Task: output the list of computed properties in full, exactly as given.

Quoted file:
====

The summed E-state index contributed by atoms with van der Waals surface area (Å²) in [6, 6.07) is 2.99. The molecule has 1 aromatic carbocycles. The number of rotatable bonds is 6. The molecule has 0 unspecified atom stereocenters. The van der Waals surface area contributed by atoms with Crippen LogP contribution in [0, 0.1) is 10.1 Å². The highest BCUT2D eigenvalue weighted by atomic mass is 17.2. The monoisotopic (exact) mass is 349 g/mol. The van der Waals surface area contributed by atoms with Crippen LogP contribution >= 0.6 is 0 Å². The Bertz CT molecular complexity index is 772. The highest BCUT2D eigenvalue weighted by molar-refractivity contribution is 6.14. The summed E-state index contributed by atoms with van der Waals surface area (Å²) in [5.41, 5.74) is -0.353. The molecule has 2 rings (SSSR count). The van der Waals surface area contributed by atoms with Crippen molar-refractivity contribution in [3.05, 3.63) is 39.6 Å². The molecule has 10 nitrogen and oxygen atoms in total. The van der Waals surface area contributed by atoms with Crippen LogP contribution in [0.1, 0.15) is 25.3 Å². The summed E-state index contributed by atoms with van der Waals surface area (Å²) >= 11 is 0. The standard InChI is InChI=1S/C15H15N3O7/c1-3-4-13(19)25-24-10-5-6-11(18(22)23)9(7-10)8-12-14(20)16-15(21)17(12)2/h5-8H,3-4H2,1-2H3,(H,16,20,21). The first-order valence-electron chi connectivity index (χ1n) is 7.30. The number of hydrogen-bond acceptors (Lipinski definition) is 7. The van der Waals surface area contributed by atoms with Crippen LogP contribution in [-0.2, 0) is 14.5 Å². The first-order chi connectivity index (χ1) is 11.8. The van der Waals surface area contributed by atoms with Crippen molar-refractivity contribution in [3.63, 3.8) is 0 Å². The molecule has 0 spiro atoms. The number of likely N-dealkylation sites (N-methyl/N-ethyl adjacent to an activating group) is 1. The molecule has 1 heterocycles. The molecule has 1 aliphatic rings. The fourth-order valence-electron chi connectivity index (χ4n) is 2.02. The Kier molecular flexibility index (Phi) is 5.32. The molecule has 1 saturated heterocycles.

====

The summed E-state index contributed by atoms with van der Waals surface area (Å²) in [6, 6.07) is 2.99. The molecule has 1 aromatic carbocycles. The number of rotatable bonds is 6. The molecule has 0 unspecified atom stereocenters. The van der Waals surface area contributed by atoms with Crippen LogP contribution in [0, 0.1) is 10.1 Å². The highest BCUT2D eigenvalue weighted by atomic mass is 17.2. The monoisotopic (exact) mass is 349 g/mol. The van der Waals surface area contributed by atoms with Crippen LogP contribution >= 0.6 is 0 Å². The Bertz CT molecular complexity index is 772. The highest BCUT2D eigenvalue weighted by molar-refractivity contribution is 6.14. The summed E-state index contributed by atoms with van der Waals surface area (Å²) in [5.41, 5.74) is -0.353. The molecule has 2 rings (SSSR count). The van der Waals surface area contributed by atoms with Crippen molar-refractivity contribution in [3.05, 3.63) is 39.6 Å². The molecule has 10 nitrogen and oxygen atoms in total. The van der Waals surface area contributed by atoms with Crippen LogP contribution in [0.1, 0.15) is 25.3 Å². The summed E-state index contributed by atoms with van der Waals surface area (Å²) >= 11 is 0. The standard InChI is InChI=1S/C15H15N3O7/c1-3-4-13(19)25-24-10-5-6-11(18(22)23)9(7-10)8-12-14(20)16-15(21)17(12)2/h5-8H,3-4H2,1-2H3,(H,16,20,21). The first-order valence-electron chi connectivity index (χ1n) is 7.30. The number of hydrogen-bond acceptors (Lipinski definition) is 7. The van der Waals surface area contributed by atoms with Crippen LogP contribution in [-0.2, 0) is 14.5 Å². The first-order chi connectivity index (χ1) is 11.8. The van der Waals surface area contributed by atoms with Crippen molar-refractivity contribution in [3.63, 3.8) is 0 Å². The molecule has 0 spiro atoms. The number of likely N-dealkylation sites (N-methyl/N-ethyl adjacent to an activating group) is 1. The molecule has 1 heterocycles. The molecule has 1 aliphatic rings. The fourth-order valence-electron chi connectivity index (χ4n) is 2.02. The Kier molecular flexibility index (Phi) is 5.32. The molecule has 1 saturated heterocycles.